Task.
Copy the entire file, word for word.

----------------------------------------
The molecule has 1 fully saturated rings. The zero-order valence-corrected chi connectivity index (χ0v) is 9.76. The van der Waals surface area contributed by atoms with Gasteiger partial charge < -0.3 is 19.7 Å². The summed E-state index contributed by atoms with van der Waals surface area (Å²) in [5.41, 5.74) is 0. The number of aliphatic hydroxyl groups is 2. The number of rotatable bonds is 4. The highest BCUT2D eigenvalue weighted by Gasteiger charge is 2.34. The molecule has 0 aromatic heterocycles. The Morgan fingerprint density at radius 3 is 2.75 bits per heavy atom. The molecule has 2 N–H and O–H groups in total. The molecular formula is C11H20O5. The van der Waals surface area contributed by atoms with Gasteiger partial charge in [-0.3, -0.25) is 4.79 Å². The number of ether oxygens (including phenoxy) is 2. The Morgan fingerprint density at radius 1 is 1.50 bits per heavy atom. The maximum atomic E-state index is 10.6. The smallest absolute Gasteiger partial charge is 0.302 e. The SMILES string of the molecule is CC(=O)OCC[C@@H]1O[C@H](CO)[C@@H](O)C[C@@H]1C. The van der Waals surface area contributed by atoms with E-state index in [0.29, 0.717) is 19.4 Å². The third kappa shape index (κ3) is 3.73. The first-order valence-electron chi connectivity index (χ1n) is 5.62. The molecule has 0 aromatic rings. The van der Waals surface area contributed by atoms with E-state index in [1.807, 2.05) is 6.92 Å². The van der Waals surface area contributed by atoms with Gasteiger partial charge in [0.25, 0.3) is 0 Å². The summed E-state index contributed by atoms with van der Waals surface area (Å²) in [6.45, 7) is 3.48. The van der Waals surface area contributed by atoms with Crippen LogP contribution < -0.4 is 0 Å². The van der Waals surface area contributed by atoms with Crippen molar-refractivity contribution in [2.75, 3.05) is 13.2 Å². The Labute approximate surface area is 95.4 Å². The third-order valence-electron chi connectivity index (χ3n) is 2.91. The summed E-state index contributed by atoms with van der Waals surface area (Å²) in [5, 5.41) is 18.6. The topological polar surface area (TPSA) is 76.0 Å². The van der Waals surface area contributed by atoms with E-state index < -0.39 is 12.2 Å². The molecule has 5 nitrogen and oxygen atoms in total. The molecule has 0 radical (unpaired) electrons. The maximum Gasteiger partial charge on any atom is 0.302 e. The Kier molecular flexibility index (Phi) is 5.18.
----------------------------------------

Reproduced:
The molecule has 1 fully saturated rings. The zero-order valence-corrected chi connectivity index (χ0v) is 9.76. The van der Waals surface area contributed by atoms with Gasteiger partial charge < -0.3 is 19.7 Å². The summed E-state index contributed by atoms with van der Waals surface area (Å²) in [5.41, 5.74) is 0. The number of aliphatic hydroxyl groups is 2. The number of rotatable bonds is 4. The highest BCUT2D eigenvalue weighted by Gasteiger charge is 2.34. The molecule has 0 aromatic heterocycles. The Morgan fingerprint density at radius 3 is 2.75 bits per heavy atom. The molecule has 2 N–H and O–H groups in total. The molecular formula is C11H20O5. The van der Waals surface area contributed by atoms with Gasteiger partial charge in [-0.3, -0.25) is 4.79 Å². The number of ether oxygens (including phenoxy) is 2. The Morgan fingerprint density at radius 1 is 1.50 bits per heavy atom. The maximum atomic E-state index is 10.6. The smallest absolute Gasteiger partial charge is 0.302 e. The SMILES string of the molecule is CC(=O)OCC[C@@H]1O[C@H](CO)[C@@H](O)C[C@@H]1C. The van der Waals surface area contributed by atoms with E-state index in [0.29, 0.717) is 19.4 Å². The third kappa shape index (κ3) is 3.73. The first-order valence-electron chi connectivity index (χ1n) is 5.62. The molecule has 0 aromatic rings. The van der Waals surface area contributed by atoms with E-state index in [1.807, 2.05) is 6.92 Å². The van der Waals surface area contributed by atoms with Gasteiger partial charge in [0.25, 0.3) is 0 Å². The summed E-state index contributed by atoms with van der Waals surface area (Å²) in [6.45, 7) is 3.48. The van der Waals surface area contributed by atoms with Crippen LogP contribution < -0.4 is 0 Å². The van der Waals surface area contributed by atoms with Crippen molar-refractivity contribution in [2.75, 3.05) is 13.2 Å². The Labute approximate surface area is 95.4 Å². The third-order valence-electron chi connectivity index (χ3n) is 2.91. The summed E-state index contributed by atoms with van der Waals surface area (Å²) in [5, 5.41) is 18.6. The topological polar surface area (TPSA) is 76.0 Å². The van der Waals surface area contributed by atoms with E-state index < -0.39 is 12.2 Å². The molecule has 5 nitrogen and oxygen atoms in total. The molecule has 0 radical (unpaired) electrons. The maximum Gasteiger partial charge on any atom is 0.302 e. The Kier molecular flexibility index (Phi) is 5.18.